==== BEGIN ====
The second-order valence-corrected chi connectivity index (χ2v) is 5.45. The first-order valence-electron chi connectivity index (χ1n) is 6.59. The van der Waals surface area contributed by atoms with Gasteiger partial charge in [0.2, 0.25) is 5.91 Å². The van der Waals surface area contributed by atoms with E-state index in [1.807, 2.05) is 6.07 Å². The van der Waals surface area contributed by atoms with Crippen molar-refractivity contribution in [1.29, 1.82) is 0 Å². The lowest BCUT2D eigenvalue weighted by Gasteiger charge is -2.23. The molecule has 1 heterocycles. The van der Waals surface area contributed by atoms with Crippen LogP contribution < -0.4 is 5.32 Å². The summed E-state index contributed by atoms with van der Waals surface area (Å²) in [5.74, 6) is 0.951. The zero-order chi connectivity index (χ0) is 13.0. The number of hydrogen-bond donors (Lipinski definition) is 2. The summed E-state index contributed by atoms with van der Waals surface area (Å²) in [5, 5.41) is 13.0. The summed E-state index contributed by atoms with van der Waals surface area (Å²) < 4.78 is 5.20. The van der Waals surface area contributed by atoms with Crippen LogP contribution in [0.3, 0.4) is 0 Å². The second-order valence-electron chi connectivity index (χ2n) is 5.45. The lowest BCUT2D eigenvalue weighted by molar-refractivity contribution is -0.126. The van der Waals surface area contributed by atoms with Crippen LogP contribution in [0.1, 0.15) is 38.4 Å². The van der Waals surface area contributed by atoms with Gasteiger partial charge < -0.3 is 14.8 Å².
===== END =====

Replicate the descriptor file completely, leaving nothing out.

The second-order valence-corrected chi connectivity index (χ2v) is 5.45. The first-order valence-electron chi connectivity index (χ1n) is 6.59. The van der Waals surface area contributed by atoms with Gasteiger partial charge in [0.2, 0.25) is 5.91 Å². The van der Waals surface area contributed by atoms with E-state index in [1.807, 2.05) is 6.07 Å². The van der Waals surface area contributed by atoms with Crippen molar-refractivity contribution in [1.29, 1.82) is 0 Å². The lowest BCUT2D eigenvalue weighted by Gasteiger charge is -2.23. The molecule has 1 heterocycles. The van der Waals surface area contributed by atoms with Crippen LogP contribution < -0.4 is 5.32 Å². The summed E-state index contributed by atoms with van der Waals surface area (Å²) in [5.74, 6) is 0.951. The zero-order chi connectivity index (χ0) is 13.0. The number of hydrogen-bond donors (Lipinski definition) is 2. The summed E-state index contributed by atoms with van der Waals surface area (Å²) in [5, 5.41) is 13.0. The summed E-state index contributed by atoms with van der Waals surface area (Å²) < 4.78 is 5.20. The van der Waals surface area contributed by atoms with Crippen LogP contribution in [0.3, 0.4) is 0 Å². The second-order valence-electron chi connectivity index (χ2n) is 5.45. The lowest BCUT2D eigenvalue weighted by molar-refractivity contribution is -0.126. The van der Waals surface area contributed by atoms with Crippen LogP contribution in [0.1, 0.15) is 38.4 Å². The van der Waals surface area contributed by atoms with Gasteiger partial charge < -0.3 is 14.8 Å².